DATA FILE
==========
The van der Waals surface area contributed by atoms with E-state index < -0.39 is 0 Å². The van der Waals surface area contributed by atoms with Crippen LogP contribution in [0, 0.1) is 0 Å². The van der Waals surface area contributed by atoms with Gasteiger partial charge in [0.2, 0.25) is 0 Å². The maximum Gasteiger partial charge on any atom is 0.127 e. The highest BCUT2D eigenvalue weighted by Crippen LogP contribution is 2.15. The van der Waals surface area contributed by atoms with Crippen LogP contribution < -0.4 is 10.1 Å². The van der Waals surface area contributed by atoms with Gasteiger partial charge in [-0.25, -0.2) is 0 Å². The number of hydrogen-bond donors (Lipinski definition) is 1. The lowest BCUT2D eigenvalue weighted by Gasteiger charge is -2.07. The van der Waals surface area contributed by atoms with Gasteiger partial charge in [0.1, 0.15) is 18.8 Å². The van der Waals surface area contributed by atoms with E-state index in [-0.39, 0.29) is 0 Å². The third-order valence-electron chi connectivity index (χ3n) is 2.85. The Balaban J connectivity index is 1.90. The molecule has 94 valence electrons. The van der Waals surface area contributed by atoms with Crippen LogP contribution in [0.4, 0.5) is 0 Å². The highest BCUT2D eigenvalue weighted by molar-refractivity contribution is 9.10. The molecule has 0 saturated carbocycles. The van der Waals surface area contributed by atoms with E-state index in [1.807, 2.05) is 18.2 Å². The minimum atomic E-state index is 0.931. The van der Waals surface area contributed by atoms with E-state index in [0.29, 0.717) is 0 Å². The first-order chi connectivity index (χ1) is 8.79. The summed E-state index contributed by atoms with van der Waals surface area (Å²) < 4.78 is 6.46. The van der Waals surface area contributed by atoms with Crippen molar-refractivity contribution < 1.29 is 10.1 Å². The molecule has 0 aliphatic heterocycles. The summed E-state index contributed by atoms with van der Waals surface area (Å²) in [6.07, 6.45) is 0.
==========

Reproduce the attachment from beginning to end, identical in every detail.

The van der Waals surface area contributed by atoms with E-state index < -0.39 is 0 Å². The van der Waals surface area contributed by atoms with Crippen LogP contribution in [0, 0.1) is 0 Å². The van der Waals surface area contributed by atoms with Gasteiger partial charge in [0.2, 0.25) is 0 Å². The maximum Gasteiger partial charge on any atom is 0.127 e. The highest BCUT2D eigenvalue weighted by Crippen LogP contribution is 2.15. The van der Waals surface area contributed by atoms with Crippen LogP contribution < -0.4 is 10.1 Å². The van der Waals surface area contributed by atoms with Gasteiger partial charge in [-0.25, -0.2) is 0 Å². The number of hydrogen-bond donors (Lipinski definition) is 1. The lowest BCUT2D eigenvalue weighted by Gasteiger charge is -2.07. The van der Waals surface area contributed by atoms with Gasteiger partial charge in [0.1, 0.15) is 18.8 Å². The van der Waals surface area contributed by atoms with E-state index in [-0.39, 0.29) is 0 Å². The third-order valence-electron chi connectivity index (χ3n) is 2.85. The Balaban J connectivity index is 1.90. The molecule has 94 valence electrons. The van der Waals surface area contributed by atoms with Crippen LogP contribution in [0.4, 0.5) is 0 Å². The highest BCUT2D eigenvalue weighted by molar-refractivity contribution is 9.10. The molecule has 0 saturated carbocycles. The van der Waals surface area contributed by atoms with E-state index in [1.807, 2.05) is 18.2 Å². The minimum atomic E-state index is 0.931. The van der Waals surface area contributed by atoms with E-state index in [0.29, 0.717) is 0 Å². The first-order chi connectivity index (χ1) is 8.79. The summed E-state index contributed by atoms with van der Waals surface area (Å²) < 4.78 is 6.46. The van der Waals surface area contributed by atoms with Crippen molar-refractivity contribution < 1.29 is 10.1 Å². The molecule has 0 aliphatic heterocycles. The summed E-state index contributed by atoms with van der Waals surface area (Å²) in [6.07, 6.45) is 0.